Thursday, January 27, 2011

Bank Revenue VS Efficiency Ratio

Below are two charts comparing the efficiency ratio (non interest expense / revenue net of interest expense) and revenue net of interest expense for JPM, WFC and BAC.

I won't add a lot of color as the charts speak for themselves.  For the past two fiscal years, JPM and WFC have experienced flat revenue growth while BAC has experienced revenue contraction.  Banks can be complicated animals to understand but if you break it down to very basic, big picture analysis they are actually easier to view.  There are some FASB accounting of the top line but no where near the balance sheet gimmicks of mark to myth.

Now look at the efficiency ratio, they have continually risen the past two fiscal years for JPM, WFC while BAC has experienced rapid growth.  Not a whole lot of FASB gimmicks here either.  The difference of these two is a deteriorating pre tax pre provision (PTPP) income.  

If the economy was growing one could argue that revenues will improve and non income expenses will "grow" into these new revenues and thus efficiency ratios will fall to more sustainable levels.  The problem though is home prices are deteriorating and the economy is stagnating.

Lastly, here is a very scary chart from a bank balance sheet risk standpoint.  The foreclosure process is going to get only longer in duration.  Many thought robo-signing would be resolved through some simple legislation or after thirty days of bank imposed moratorium.  That was four months ago.  Instead, we now see BAC announcing a halt to NODs in non judicial states in addition to the already halted judicial foreclosures.  Sure they can foreclose but first they need the proper paperwork.  Therein lies the problem for them.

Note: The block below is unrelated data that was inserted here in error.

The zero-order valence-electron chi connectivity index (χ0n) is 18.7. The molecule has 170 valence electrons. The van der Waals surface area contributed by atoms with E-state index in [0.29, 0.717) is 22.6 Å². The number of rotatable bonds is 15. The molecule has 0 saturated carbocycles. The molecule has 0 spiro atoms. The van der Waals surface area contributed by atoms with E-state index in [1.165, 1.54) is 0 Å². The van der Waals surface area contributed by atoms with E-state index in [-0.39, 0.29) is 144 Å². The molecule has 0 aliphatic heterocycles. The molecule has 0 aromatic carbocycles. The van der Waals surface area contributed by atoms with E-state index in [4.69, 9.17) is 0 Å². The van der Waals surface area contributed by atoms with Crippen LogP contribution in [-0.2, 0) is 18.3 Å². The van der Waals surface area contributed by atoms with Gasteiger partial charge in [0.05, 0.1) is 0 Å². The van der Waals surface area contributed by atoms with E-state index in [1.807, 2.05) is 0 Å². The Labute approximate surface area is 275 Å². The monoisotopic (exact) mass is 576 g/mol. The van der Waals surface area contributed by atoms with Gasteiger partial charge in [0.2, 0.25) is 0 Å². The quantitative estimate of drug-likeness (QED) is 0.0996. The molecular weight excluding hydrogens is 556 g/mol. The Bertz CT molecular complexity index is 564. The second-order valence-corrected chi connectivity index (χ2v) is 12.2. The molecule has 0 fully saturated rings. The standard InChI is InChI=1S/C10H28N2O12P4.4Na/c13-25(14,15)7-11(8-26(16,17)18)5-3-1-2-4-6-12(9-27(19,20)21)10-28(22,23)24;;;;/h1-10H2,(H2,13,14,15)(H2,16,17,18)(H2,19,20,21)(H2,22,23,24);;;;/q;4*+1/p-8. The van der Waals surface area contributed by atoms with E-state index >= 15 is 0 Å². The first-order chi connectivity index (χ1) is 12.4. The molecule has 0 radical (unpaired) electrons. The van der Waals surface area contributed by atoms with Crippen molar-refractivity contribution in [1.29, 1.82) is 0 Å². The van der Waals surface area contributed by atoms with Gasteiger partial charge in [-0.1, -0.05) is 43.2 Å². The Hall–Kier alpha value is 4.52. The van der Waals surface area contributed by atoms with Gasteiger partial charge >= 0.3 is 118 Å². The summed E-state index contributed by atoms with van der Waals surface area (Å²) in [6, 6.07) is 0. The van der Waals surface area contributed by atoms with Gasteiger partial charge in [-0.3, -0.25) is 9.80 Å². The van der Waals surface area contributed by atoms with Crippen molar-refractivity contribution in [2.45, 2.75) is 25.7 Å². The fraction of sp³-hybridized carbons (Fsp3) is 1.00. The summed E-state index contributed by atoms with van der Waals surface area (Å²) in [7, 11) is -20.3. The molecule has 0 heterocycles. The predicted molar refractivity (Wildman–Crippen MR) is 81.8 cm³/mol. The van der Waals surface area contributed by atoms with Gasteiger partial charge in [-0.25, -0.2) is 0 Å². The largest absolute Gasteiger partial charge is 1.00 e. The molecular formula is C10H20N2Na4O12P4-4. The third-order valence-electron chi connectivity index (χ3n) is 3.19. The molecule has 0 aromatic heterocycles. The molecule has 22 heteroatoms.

So while foreclosures slow in the short term bank earnings may actually improve through the combination of accounting tricks that allow banks to accrue interest income on delinquent credits and further reductions in loan loss provisions and loan loss reserves.  Watch for further deterioration though in cash and cash equivalents as cash flow cannot hide behind FASB favorable rules.  At some point in the future, provisions for loan losses will surely grow as they did at the beginning of the crisis.


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